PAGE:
Monday, April 7, 2014

Stones, Stories and Sharing

It's taken a while for me to sort through my thoughts
and musings about our Jan/Feb trip to Ecuador and
Peru. Although we've been home almost two months,
I feel like I'm just beginning to understand the insights
it offered.  In this post I focus on our time in Peru.

About a week ago, I  awoke from a deep sleep in the
middle of the night with the words "sharing","stones"
and "stories" bouncing around in my sleepy blur. Before
we left, one of my questions had been whether I would
find quiet alone moments to soak in the spirit of
the wondrous places we would experience.  We were
going to be traveling to the Sacred Valley of Peru
including Machu Picchu with our daughter, son-in-law,
his Dad,and  our 5 and 8 year old grandkids.
What would that be like?  Well - truth is, it was a bit
chaotic at times, there were not many opportunities
for sitting alone in silence, and yes, logistics were
complicated by traveling in a group of 7. But in the
wee hours that morning, I realized, all that just
didn't matter.My favorite photos and memories from
the trip all involved shared moments...the ones that will
produce the stories for years to come. Silent moments
of soaking in spiritual essence have their place, but it's
a blessing to share adventures  across generations.

We watched our granddaughter take photos of her ragdoll, Lily, 
including ones of Lily sitting in the window at Machu Picchu, on
the Ollantaytambo Inca seat,on the steps in Cusco. (Our 
granddaughter says she is going to write a book of Lily's
adventures.) It was a  brilliant parenting move to give each of
the kids the use of their own digital camera so each could choose
what they wanted to photograph.  (Both are developing quite 
a photographer's sensibility.)

We comprehended the scale of the Incan terraces by watching our
grandkids climb up the stones from one level to the other.

We appreciated how exhausting it would be to trudge up and down
the LONG deep staircases created to help  navigate the terrain
by climbing down them oursleves..hard on the knees.

I realized Machu Picchu with the Incas in residence would have
been a place brimming with sound, people, and animals, hardly
places of quiet awe.  The stone paths  and walls certainly hold
story upon story , some passed down through oral history -
most only imagined by those walking the corridors today,
though I suspect some seep through shoes into those who tread.

 I  marvelled at the amazing craftmanship and artisanry of the
stone masons, extraordinary architectural vision, engineering
expertise and astronomical understanding involved in the Incan
 planning. Whoever carved or designed the Intihuatana at
 Machu Picchu certainly had an amazing sculptural eye.

I loved seeing the old part of Ollantaytambo which has been
inhabited since Incan days, same streets, thresholds, and
doorways ...and seeing  our grandkids walk down the streets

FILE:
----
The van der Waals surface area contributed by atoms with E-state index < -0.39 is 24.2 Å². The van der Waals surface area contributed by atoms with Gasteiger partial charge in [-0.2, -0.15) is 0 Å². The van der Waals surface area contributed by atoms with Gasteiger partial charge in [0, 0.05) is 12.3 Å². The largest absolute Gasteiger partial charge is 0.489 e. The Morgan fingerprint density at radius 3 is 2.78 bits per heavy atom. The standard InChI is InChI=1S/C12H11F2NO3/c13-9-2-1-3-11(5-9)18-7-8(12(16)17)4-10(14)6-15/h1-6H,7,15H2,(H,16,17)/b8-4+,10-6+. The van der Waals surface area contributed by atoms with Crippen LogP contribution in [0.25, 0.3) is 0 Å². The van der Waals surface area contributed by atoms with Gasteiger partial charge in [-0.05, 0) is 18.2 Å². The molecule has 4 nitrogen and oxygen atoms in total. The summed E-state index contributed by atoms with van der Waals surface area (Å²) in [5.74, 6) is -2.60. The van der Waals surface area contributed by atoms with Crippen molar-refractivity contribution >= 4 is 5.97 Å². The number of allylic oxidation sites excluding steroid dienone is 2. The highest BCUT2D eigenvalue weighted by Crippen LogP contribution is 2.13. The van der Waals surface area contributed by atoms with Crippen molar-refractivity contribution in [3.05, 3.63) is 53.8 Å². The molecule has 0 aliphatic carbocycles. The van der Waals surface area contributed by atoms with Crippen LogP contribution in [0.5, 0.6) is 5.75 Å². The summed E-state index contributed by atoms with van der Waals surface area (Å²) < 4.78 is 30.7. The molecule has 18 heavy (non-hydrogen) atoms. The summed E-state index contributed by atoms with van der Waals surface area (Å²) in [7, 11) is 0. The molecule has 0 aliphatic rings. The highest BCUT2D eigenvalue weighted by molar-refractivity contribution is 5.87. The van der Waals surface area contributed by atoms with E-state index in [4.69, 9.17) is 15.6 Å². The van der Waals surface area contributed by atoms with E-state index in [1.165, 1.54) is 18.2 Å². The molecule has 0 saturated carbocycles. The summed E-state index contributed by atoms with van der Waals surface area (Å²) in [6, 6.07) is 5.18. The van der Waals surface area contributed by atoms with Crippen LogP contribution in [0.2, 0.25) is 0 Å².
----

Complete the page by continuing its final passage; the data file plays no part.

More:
...and visiting a potter there

I empathized with the artisans in the market town in
Pisac, setting up  early each morn, dealing with rain,
hoping for some customers. We spent two days there
at the welcoming small Hospedaje Familiar Kitamayu

We talked  a long time to artist/jewelers, Miguel Valeriano
Lecaros and Margarita Quispe Rocca (Joyeria Miki Marga)
in Pisac They  shared with us the meaning behind the
symbols in their  work and  the philosophical core of
Quechua culture.

We heard stories from Gils, who offered up delicious
croissants and coffee (and a scrumptious piece of
chocolate cake for my hubby's birthday) at La
Boulangerie de Paris in Aguas Caliente....a rather
frontier feeling town.

And on and on and on and on... concluding with sharing
the  experience of seeing a newborn alpaca manage to
stand for  the first time in the Sucsayhuaman ruins
above Cusco.

Reflecting on the trip also clarified for me why I still hang in there
participating in fine craft shows. It's the sharing that goes on at
the shows that is important to me...sharing one's art, being
inspired by others - keeping creative energy flowing in the world.

Speaking of creative energy - This coming weekend,  I'm heading
to the  "Imagining the Fantastic II" conference  at Central Michigan
University organized by the energetic and fantastic,Ari Berk.
I'm looking forward to all the sharing that will occur among the
artists, writers, musicians and storytellers,  both presenters
and attendees -Watch for a blog post about it soon.

Adventure on!   Wendy


  1. What fantastic photos and what a fantastic family trip you had. Thanks for sharing. This reminds me of all the people in the world living in parallel time doing the business of being human in their world. Whatever the setting, the business of being human has similarities as does being an artist. I look forward to seeing how this inspires your work.

  2. Thanks your phrase "living in parallel time doing the business of being human"....everyone's job...